I know that must have been difficult for you. I want to go back to your comment that your addiction was deeper than drugs, can you explain that to me?

I got introduced to drugs, and then, men.  I woke up looking for my next high and went to bed doing drugs. Men became a drug to me as well. I would do anything for drugs, and the men were my free ticket to the drugs. But, not only that, I wanted men to want me. I would make them want me. Their attention was like a drug to me. I lived for the thrill of men and drugs. I was also addicted to stealing. I was a thief. I could not walk in a place without walking out with something. It was just as a rush as drugs.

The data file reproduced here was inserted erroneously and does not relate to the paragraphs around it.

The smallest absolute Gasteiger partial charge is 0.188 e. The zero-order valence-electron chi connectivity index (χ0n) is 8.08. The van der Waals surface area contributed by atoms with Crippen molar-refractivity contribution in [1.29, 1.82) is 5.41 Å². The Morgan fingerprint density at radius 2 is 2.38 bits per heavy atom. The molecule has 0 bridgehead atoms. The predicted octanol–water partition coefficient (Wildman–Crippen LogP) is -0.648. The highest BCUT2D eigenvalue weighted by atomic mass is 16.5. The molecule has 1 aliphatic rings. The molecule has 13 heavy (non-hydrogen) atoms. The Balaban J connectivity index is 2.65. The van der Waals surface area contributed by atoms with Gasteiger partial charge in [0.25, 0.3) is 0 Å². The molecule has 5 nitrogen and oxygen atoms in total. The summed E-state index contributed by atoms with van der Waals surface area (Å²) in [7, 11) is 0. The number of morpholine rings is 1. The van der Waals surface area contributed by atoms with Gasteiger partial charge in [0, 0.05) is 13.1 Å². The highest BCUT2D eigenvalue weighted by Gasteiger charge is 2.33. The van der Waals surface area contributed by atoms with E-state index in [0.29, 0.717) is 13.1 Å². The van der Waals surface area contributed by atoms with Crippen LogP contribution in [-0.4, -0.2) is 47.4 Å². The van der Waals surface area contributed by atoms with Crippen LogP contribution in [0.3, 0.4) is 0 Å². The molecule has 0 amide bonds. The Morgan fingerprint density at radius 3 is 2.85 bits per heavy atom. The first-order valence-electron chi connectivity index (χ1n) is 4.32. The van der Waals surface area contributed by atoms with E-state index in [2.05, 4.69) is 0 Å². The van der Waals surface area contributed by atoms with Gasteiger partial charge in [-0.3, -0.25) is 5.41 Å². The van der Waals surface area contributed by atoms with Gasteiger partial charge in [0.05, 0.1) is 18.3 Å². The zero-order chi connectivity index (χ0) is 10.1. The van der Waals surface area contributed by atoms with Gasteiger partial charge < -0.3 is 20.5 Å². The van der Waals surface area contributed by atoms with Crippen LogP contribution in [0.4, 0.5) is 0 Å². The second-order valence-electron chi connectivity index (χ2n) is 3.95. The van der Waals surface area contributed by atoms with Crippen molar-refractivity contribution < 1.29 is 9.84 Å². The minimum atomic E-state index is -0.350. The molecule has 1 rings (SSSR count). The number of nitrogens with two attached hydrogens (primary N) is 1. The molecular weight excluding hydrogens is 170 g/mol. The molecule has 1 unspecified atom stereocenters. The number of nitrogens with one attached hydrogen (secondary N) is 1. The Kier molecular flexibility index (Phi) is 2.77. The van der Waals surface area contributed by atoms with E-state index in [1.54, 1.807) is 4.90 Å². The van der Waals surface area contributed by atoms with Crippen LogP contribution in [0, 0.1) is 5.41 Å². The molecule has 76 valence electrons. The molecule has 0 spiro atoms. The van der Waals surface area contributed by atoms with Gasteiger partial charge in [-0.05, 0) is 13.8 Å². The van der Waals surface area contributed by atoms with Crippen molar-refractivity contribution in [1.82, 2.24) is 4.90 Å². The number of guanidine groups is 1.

I find many people I talk to have addictions much deeper than their drug choice, so you are not alone in that. Do you remember exactly when your life began to get off track?

I moved completely back in with my mom when I was 12 years old. We got into church and life was good. I first got saved when I was 13, But then, at the age of 16, my mom got out of church and I was introduced to drugs, and the enemy showed me the attention of a man.

Did you ever have a rock bottom moment? If so, can you tell me about it?

No, I never had a rock bottom. People ask me that all the time and they say there can be no way. But, I didn’t. I mean, I went to jail 6 times. I kidnapped my friend and we ran away. I was 17 and she was 15. I was put in a diversion center, but went right back to doing the same things…

There was so many times I was in situations I should have died. I mean I would get in the car with any man. I was never scared of what would happen, and there were multiple situations I was gonna be raped by guys but instead of the struggle I would give in.